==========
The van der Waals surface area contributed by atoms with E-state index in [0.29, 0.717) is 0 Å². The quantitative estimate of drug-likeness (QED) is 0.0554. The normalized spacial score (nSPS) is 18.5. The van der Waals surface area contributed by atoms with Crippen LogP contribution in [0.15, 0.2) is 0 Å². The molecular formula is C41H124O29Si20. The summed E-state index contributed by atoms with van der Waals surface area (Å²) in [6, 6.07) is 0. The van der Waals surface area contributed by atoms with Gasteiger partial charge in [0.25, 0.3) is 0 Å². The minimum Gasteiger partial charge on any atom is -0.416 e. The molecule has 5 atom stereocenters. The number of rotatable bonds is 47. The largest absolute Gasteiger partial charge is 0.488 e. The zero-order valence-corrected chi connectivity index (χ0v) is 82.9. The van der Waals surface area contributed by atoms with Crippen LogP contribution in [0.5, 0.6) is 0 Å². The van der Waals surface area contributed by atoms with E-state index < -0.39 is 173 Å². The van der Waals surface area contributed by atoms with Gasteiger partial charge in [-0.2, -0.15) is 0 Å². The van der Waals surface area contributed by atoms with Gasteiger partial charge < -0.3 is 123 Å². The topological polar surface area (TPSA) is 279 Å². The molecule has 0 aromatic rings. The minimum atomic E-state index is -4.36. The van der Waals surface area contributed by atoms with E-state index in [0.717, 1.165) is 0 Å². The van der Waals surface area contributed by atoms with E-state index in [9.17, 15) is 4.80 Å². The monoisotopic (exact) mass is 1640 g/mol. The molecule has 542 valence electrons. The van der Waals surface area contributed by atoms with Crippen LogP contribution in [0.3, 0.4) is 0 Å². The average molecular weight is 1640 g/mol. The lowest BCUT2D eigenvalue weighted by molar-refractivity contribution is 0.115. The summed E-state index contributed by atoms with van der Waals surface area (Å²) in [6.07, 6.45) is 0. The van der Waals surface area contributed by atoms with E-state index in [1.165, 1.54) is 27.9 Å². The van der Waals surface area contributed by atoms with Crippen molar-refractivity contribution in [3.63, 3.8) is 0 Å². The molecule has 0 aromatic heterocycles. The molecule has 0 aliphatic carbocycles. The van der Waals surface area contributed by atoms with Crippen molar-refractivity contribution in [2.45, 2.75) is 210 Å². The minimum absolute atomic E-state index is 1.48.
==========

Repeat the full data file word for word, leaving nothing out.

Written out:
The van der Waals surface area contributed by atoms with E-state index in [0.29, 0.717) is 0 Å². The quantitative estimate of drug-likeness (QED) is 0.0554. The normalized spacial score (nSPS) is 18.5. The van der Waals surface area contributed by atoms with Crippen LogP contribution in [0.15, 0.2) is 0 Å². The molecular formula is C41H124O29Si20. The summed E-state index contributed by atoms with van der Waals surface area (Å²) in [6, 6.07) is 0. The van der Waals surface area contributed by atoms with Gasteiger partial charge in [0.25, 0.3) is 0 Å². The minimum Gasteiger partial charge on any atom is -0.416 e. The molecule has 5 atom stereocenters. The number of rotatable bonds is 47. The largest absolute Gasteiger partial charge is 0.488 e. The zero-order valence-corrected chi connectivity index (χ0v) is 82.9. The van der Waals surface area contributed by atoms with Crippen LogP contribution in [0.5, 0.6) is 0 Å². The van der Waals surface area contributed by atoms with E-state index < -0.39 is 173 Å². The van der Waals surface area contributed by atoms with Gasteiger partial charge in [-0.2, -0.15) is 0 Å². The van der Waals surface area contributed by atoms with Gasteiger partial charge < -0.3 is 123 Å². The topological polar surface area (TPSA) is 279 Å². The molecule has 0 aromatic rings. The minimum atomic E-state index is -4.36. The van der Waals surface area contributed by atoms with E-state index in [0.717, 1.165) is 0 Å². The van der Waals surface area contributed by atoms with E-state index in [9.17, 15) is 4.80 Å². The monoisotopic (exact) mass is 1640 g/mol. The molecule has 542 valence electrons. The van der Waals surface area contributed by atoms with Crippen LogP contribution in [0.3, 0.4) is 0 Å². The average molecular weight is 1640 g/mol. The lowest BCUT2D eigenvalue weighted by molar-refractivity contribution is 0.115. The summed E-state index contributed by atoms with van der Waals surface area (Å²) in [6.07, 6.45) is 0. The van der Waals surface area contributed by atoms with E-state index in [1.165, 1.54) is 27.9 Å². The van der Waals surface area contributed by atoms with Crippen molar-refractivity contribution in [3.63, 3.8) is 0 Å². The molecule has 0 aromatic heterocycles. The molecule has 0 aliphatic carbocycles. The van der Waals surface area contributed by atoms with Crippen molar-refractivity contribution in [2.45, 2.75) is 210 Å². The minimum absolute atomic E-state index is 1.48.